Ming Hong Company raises over 100,000 organic pigs every year. The pig manure is transferred to the large biogas digesters on site to generate power. The biogas digester has an installed capacity of 10,000 KW and has an annual power generation capacity of 6.5 million kWh. After the fermentation of the manure through the biogas digester, the bioslurry is used to produce organic fertilizer. The organic fertilizer is used to grow green fodder for the pigs, and the fodder is processed and then fed to the pigs. Currently, 50,000 tons of organic fertilizer is produced each year. This farm-fertilizer-feed-food model (the 4F model) forms the circular economy. While there is no formal definition of circular economy, it can be defined as a circular flow of materials where fewer pollutants and unwanted products are released into the environment, but instead are recycled.

The Ming Hong Company was founded in January of 2005 with a total capital investment of 11 million RMB and 197 acres of land. The site is divided up into several different sections: 1) pig breeding and meatpacking factory, 2) organic fertilizer production, 3) organic feed processing, 4) biogas power generation, and 5) a dairy breeding site and meatpacking factory.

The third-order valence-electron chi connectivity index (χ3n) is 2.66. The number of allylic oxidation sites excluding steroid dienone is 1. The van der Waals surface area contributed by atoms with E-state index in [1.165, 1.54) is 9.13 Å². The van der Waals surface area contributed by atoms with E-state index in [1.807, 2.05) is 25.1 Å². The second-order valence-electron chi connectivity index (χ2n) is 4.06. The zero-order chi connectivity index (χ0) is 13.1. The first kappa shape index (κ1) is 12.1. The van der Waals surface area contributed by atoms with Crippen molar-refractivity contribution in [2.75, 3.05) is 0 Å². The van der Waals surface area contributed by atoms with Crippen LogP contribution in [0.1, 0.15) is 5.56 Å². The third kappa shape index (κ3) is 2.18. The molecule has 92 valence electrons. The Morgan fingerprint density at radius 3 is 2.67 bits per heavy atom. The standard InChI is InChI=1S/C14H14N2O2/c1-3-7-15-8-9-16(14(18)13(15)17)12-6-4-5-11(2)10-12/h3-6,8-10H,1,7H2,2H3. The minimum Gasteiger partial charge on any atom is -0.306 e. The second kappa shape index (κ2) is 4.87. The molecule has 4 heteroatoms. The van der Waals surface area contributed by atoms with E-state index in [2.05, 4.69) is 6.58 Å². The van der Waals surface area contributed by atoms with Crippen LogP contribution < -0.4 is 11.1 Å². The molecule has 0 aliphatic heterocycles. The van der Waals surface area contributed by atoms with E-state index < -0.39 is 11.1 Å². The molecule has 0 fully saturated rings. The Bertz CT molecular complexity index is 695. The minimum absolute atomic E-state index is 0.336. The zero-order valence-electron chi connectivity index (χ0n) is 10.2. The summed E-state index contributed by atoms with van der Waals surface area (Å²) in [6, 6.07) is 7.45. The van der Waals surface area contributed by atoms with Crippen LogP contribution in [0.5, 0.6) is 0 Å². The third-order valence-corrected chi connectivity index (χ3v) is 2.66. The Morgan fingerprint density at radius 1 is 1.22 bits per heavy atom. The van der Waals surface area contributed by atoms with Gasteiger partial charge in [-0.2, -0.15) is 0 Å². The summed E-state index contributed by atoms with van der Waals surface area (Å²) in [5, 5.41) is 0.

Through the use of biogas, the methane that would have otherwise been released in the air is used for power generation. Since the greenhouse gas emissions of this company is significantly reduced through using the manure from the 100,000 pigs for biogas power generation and the company’s early founding in 2005, Ming Hong Company was the first enterprise in Yunnan to be granted as a CDM project.

The company is also planning to expand its production capacity by building an additional four breeding demonstration sites in Wu Ding County (close to Kunming) and at Rong Ren County. Each breeding demonstration site would have the capacity to raise 100,000 pigs. This sustainable farming model raises the selling price for pork (organic pork is 2-3 times higher than regular pork) and increases farmers’ incomes, provides consumers with a higher quality of meat, reduces waste, and generates power on-site.

The company’s programs in raising pigs, producing organic fertilizer, generating power from biogas, cultivating green fodder, organic feed processing, raising cows, and meatpacking required a total investment of 195 million RMB. The Ministry of Agriculture provided 25% of the funding, bank loans covered another 25% of the funding, and the additional 50% of total funding came from the enterprise itself. After investment and construction of the facility, the yearly gross sale is approximately 506 million RMB and the yearly total profit after taxes is 26 million RMB.

It is impressive that Ming Hong Company had already started this sustainable farming business back in 2005 and was successful in raising a significant amount of money and government support to make this business possible. The Ming Hong Company is an excellent model for sustainable farming in China, and if future sustainable farming enterprises are to succeed, government support, capital investment, and education on the importance of circular economy is all essential.